This offseason we will see if the Boston Red Sox learned their lesson after winning the Daisuke Matsuzaka bidding war and signing him to a six-year, $52 million deal. The cost to even negotiate with the Japanese pitcher ran the Red Sox over $50 million dollars.
Matsuzaka has become one of the more disliked players on the Red Sox even after a forgotten 18-3 season in 2008. He was hurt for most of the 2009 season after an injury that occurred during the World Baseball Classic. He only pitched in 12 games that season.
The 2010 season turned out to be another disappointing season as he only won nine games in 25 starts. His ERA kept climbing and climbing, mainly due to his control issues, which led to plenty of walks. After a rain-delayed relief appearance for Daisuke, he went on the disabled list and we then learned that he would need Tommy John surgery, ending his 2011 season. He will not pitch in Boston until mid-2012, which could even be good for Boston.
If Boston decides that they would like to go after Darvish then Daisuke could be a selling point for them. Darvish and Matsuzaka both played on the 2009 Japan National Team, which won the World Baseball Classic. Matsuzaka could also tell him about his feelings about playing in the United States as well as playing for the Boston Red Sox. For all we know Daisuke could tell him that he hates Boston and that Darvish should just stay in Japan.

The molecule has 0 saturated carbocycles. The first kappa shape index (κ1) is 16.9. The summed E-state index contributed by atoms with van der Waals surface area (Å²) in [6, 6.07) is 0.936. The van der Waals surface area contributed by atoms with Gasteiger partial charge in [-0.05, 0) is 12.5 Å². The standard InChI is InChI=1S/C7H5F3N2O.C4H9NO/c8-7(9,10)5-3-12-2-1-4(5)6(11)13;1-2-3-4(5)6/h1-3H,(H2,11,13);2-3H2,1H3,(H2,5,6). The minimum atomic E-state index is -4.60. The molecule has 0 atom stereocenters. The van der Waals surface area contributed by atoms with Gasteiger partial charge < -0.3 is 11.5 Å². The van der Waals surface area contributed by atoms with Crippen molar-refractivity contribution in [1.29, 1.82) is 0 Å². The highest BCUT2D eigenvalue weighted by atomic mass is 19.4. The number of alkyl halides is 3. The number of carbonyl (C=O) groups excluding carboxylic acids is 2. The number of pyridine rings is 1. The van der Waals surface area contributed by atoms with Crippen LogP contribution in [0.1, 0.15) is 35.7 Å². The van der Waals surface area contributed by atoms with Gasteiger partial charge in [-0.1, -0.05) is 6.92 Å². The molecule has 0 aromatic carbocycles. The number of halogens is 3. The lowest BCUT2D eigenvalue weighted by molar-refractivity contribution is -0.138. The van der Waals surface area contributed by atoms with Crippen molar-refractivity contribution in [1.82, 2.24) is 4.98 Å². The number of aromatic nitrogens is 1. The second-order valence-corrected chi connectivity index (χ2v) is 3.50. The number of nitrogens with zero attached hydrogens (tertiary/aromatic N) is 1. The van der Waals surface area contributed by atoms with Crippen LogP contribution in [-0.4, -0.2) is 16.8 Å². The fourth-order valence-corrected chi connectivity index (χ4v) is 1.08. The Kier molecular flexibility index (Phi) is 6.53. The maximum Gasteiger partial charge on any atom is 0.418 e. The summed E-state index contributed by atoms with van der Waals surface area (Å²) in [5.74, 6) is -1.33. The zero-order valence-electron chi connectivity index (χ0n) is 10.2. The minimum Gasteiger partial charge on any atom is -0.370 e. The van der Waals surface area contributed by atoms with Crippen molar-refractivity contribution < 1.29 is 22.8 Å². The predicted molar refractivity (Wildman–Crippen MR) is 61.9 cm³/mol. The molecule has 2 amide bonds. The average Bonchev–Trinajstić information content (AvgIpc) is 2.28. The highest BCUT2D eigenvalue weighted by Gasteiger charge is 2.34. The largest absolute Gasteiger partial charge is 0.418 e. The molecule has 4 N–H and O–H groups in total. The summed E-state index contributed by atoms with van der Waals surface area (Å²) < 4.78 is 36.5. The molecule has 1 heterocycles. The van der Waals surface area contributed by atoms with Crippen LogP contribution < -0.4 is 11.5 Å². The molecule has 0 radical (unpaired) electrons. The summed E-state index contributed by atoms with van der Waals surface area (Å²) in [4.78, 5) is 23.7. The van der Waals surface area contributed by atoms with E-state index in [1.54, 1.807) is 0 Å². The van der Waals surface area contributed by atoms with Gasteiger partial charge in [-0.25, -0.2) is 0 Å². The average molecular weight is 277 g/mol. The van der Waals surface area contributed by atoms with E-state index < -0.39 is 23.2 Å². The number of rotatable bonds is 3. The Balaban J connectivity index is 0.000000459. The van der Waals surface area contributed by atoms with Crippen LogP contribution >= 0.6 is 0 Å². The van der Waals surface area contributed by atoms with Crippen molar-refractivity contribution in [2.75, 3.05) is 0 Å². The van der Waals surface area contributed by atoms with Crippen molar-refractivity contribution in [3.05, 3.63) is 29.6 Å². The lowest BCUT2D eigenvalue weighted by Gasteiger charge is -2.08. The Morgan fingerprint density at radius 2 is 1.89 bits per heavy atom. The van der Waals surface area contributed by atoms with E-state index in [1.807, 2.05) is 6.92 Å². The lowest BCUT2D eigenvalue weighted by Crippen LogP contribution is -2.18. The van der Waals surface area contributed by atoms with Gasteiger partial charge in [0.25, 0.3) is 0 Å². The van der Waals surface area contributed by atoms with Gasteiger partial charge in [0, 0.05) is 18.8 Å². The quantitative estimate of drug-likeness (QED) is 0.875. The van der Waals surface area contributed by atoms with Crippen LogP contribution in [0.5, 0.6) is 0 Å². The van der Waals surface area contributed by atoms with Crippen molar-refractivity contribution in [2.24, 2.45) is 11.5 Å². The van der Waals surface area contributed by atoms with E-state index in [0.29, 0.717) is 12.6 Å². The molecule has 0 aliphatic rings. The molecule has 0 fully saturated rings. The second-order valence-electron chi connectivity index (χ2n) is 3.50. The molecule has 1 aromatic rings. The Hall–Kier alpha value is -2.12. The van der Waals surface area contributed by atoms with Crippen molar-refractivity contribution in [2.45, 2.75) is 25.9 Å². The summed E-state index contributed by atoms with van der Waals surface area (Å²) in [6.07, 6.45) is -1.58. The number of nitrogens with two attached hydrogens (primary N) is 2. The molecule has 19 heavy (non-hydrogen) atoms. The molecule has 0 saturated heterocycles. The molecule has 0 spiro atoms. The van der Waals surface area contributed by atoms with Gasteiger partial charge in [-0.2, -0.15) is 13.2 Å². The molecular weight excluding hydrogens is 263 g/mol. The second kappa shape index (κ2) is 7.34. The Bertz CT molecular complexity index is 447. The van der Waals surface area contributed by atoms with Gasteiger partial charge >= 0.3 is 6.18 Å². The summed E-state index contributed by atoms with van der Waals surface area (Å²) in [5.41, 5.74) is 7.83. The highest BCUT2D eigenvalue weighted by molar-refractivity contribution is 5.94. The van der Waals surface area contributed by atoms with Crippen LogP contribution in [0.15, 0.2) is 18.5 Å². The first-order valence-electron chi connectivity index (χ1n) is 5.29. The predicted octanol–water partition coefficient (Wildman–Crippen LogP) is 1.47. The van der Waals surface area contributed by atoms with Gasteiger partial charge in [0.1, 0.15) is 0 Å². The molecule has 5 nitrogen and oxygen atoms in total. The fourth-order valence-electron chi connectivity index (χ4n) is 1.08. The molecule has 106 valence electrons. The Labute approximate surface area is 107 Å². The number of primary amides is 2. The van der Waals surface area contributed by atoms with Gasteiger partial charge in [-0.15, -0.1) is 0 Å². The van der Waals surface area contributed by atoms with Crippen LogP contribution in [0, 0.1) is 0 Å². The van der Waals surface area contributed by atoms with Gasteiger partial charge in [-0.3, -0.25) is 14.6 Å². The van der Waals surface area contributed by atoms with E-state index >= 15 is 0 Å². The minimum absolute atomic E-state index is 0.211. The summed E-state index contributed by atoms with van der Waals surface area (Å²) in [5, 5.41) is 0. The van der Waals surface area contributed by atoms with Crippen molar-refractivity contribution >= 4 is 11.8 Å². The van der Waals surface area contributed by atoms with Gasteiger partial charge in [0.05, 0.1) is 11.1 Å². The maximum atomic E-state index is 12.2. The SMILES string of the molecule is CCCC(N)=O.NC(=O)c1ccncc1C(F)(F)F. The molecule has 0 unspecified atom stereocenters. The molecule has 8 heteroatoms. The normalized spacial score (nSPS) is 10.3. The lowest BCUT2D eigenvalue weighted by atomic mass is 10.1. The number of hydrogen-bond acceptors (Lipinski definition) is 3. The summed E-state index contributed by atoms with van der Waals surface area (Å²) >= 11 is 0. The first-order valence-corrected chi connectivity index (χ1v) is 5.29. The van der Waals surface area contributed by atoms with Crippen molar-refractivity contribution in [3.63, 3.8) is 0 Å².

Darvish has dominated the Nippon Professional Baseball League in Japan and a move to a more competitive league, such as Major League Baseball, could be attractive to him. In 28 starts this season Darvish has posted a 1.44 ERA with a record of 18-6. The most impressive stat for Darvish is that he rarely walks batters and strikes a ton of them out. This year he has only walked 36 batters while striking out 276. That's a 7.67 strikeout-to-walk ratio, which would have been the highest in the majors this year by over a full strikeout.
The price to talk to Darvish—if he even decides to come to the MLB or receives permission—will be astronomical. He is a rare player that could be dominant in the majors or could be another Daisuke Matsuzaka. We won't know how good he can be until he gets here.
Should Boston see if they can get him for a reasonable price? Yes. Should they go out of their way to get him? No. Darvish would be a great addition to the starting rotation but he is not a necessity. The opportunity is in the hands of GM Ben Cherington. In the end he will have to measure how well the Matsuzaka deal has worked out and if Darvish is worth the risk.
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